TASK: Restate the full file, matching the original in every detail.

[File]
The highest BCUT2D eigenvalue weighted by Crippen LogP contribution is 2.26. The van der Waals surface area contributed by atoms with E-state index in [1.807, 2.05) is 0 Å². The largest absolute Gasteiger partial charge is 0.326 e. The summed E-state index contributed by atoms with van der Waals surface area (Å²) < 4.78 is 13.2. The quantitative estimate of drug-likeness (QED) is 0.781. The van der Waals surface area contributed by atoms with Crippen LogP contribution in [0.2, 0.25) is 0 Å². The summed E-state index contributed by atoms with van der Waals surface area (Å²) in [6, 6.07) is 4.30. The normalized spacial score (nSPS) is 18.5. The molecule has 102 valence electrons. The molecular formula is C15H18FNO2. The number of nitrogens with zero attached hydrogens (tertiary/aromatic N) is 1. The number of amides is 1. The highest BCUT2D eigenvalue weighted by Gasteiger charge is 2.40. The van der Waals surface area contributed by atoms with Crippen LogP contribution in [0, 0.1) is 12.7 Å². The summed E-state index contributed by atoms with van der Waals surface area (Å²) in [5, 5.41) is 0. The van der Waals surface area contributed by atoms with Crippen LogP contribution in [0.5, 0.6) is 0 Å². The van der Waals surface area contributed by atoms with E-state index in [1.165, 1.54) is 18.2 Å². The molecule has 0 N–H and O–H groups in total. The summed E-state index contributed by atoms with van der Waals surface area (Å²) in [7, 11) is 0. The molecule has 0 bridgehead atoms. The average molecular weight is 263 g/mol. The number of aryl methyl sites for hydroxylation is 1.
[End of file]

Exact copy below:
The highest BCUT2D eigenvalue weighted by Crippen LogP contribution is 2.26. The van der Waals surface area contributed by atoms with E-state index in [1.807, 2.05) is 0 Å². The largest absolute Gasteiger partial charge is 0.326 e. The summed E-state index contributed by atoms with van der Waals surface area (Å²) < 4.78 is 13.2. The quantitative estimate of drug-likeness (QED) is 0.781. The van der Waals surface area contributed by atoms with Crippen LogP contribution in [0.2, 0.25) is 0 Å². The summed E-state index contributed by atoms with van der Waals surface area (Å²) in [6, 6.07) is 4.30. The normalized spacial score (nSPS) is 18.5. The molecule has 102 valence electrons. The molecular formula is C15H18FNO2. The number of nitrogens with zero attached hydrogens (tertiary/aromatic N) is 1. The number of amides is 1. The highest BCUT2D eigenvalue weighted by Gasteiger charge is 2.40. The van der Waals surface area contributed by atoms with Crippen LogP contribution in [0, 0.1) is 12.7 Å². The summed E-state index contributed by atoms with van der Waals surface area (Å²) in [5, 5.41) is 0. The van der Waals surface area contributed by atoms with Crippen LogP contribution in [0.5, 0.6) is 0 Å². The van der Waals surface area contributed by atoms with E-state index in [1.165, 1.54) is 18.2 Å². The molecule has 0 N–H and O–H groups in total. The summed E-state index contributed by atoms with van der Waals surface area (Å²) in [7, 11) is 0. The molecule has 0 bridgehead atoms. The average molecular weight is 263 g/mol. The number of aryl methyl sites for hydroxylation is 1.